Control of SARS in the EU: measures undertaken by member states
and accession countries
The European Commission (EC) has published a document summarising
measures undertaken by member states and accession countries to control outbreaks
of severe acute respiratory syndrome (SARS) (1). The report has been based
on the results of a questionnaire agreed by the European Union (EU) expert
group on SARS, set up under the Network for the Epidemiological Surveillance
and Control of Communicable Diseases in the Community (the Network, instituted
), to inform both the commission and the member states.
The report acknowledges the following achievements and problems:
European countries have generally adopted rapid and
consistent measures on early detection of cases, implementation of isolation
measures and guidance to health professionals and the public on the identification
of possible SARS cases. This applies also to the guidelines for infection
control and protection of hospital staff and health professionals.
A consistent approach to the guidance for health professionals
has been implemented across most countries.
Information to the public has been rapidly distributed,
using various media and channels, though the content varies throughout
Travel advice is becoming more consistent among the
Measures to inform, collect traceability information,
and screen arriving passengers are heterogeneous and lack consistency,
possibly reflecting different intensity of passenger flows directly from
affected countries, as well as different expectations of public opinion.
There is a need for a preliminary EU evaluation of measures that have
Expert European laboratories have made major contributions
to the global effort to identify the course of SARS, the SARS coronavirus,
and to develop screening tests. However, national approaches to the laboratory
diagnosis of SARS still differ among countries and the standardisation
of protocols is still far from complete.
Several countries have now included quarantine measures
in their national legal framework, and others are modifying their legislation.
Other measures adopted in some member states address
research, humanitarian assistance, anti discrimination actions, mass gathering,
and import/export of goods.
As the scientific knowledge on SARS advances, new specific diagnostic tests
are being developed. Twenty three responding countries (14 member states,
7 accession countries, and 2 European Free Trade Association (EFTA) countries)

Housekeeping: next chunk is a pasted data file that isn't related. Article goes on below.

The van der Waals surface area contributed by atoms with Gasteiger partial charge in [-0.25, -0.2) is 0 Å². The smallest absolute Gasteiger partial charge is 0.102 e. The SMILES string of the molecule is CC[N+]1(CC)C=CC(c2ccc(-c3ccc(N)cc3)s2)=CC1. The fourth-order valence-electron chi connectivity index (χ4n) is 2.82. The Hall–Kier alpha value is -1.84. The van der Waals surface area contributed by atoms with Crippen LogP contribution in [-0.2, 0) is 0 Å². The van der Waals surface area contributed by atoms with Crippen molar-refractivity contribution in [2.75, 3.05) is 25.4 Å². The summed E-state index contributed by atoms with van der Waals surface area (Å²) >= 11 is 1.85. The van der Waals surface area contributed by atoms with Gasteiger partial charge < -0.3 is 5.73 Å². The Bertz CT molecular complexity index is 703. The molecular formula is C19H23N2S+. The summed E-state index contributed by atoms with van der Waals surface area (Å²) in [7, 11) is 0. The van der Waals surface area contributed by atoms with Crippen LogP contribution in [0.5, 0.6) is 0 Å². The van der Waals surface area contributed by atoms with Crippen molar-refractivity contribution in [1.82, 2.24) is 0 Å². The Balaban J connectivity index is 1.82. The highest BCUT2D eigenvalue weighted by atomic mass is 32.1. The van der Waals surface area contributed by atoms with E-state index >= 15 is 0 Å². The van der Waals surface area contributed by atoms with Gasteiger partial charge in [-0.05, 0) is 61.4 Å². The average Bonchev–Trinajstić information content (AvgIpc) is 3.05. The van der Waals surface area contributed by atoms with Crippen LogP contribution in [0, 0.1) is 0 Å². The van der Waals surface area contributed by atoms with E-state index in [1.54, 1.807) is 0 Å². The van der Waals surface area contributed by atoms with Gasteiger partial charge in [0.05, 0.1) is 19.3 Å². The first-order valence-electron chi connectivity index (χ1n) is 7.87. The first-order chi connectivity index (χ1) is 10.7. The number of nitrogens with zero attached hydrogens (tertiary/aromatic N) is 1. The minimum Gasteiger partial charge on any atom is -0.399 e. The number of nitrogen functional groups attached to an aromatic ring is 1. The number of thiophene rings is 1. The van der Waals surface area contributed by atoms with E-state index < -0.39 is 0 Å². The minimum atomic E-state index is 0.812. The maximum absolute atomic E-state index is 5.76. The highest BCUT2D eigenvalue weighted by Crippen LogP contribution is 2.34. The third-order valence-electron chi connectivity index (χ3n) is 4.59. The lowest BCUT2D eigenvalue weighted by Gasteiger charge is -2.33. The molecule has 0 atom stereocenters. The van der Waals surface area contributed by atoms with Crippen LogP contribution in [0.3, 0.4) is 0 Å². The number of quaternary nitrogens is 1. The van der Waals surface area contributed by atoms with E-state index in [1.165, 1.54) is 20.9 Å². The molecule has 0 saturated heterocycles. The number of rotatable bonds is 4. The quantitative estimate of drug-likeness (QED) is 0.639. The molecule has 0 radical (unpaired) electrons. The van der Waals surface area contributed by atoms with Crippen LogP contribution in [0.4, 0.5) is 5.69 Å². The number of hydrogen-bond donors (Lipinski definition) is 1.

have instituted a centralised system for SARS testing with designated national
reference laboratories, which are performing polymerase chain reaction (PCR)
tests for SARS coronavirus. Countries that do not rely on a centralised
testing are Cyprus, Estonia, Germany, and Malta. Nine responding countries
(Belgium, Germany, Greece, Italy, the Netherlands, Portugal, Romania, Spain,
Sweden, and the United Kingdom (UK)) also perform serology tests for SARS
antibodies. Seventeen responding countries (10 member states, 5 accession
countries, and 2 EFTA countries) have developed national protocols for SARS
diagnosis, with the goal of standardising the diagnostic procedures based
on laboratory tests.
Countries that have not implemented a laboratory system on SARS diagnosis
have developed links with other European reference laboratories for eventual
confirmation of SARS diagnosis.
It was also noted in the report that the Commission could provide European
added value in the networking of laboratories, standardisation of diagnostic
methodologies, and scientific collaboration in research and development
of microbiological diagnosis.
Twenty two countries (11 member states, 9 accession countries, 2 EFTA countries)
have included SARS in the list of diseases with mandatory notification.
Cyprus, Greece, Luxembourg, the Netherlands, and the United Kingdom do not
have this provision. Nineteen countries (11 member states, 6 accession countries,
2 EFTA countries) have included quarantine measures in the national legal
framework. Germany, Greece, Latvia, Lithuania, Romania, Slovakia, Sweden,
and the United Kingdom have not introduced this regulation. However, some
of these countries are reviewing their national legislation.
Community legislative actions in the area of quarantine measures, and other
measures of public health importance that affect the free movement of persons
may be considered in the revision of the International Health Regulations.
The Council of the European Union endorsed the immediate and future actions
for SARS epidemic control in Europe on 6 May (2).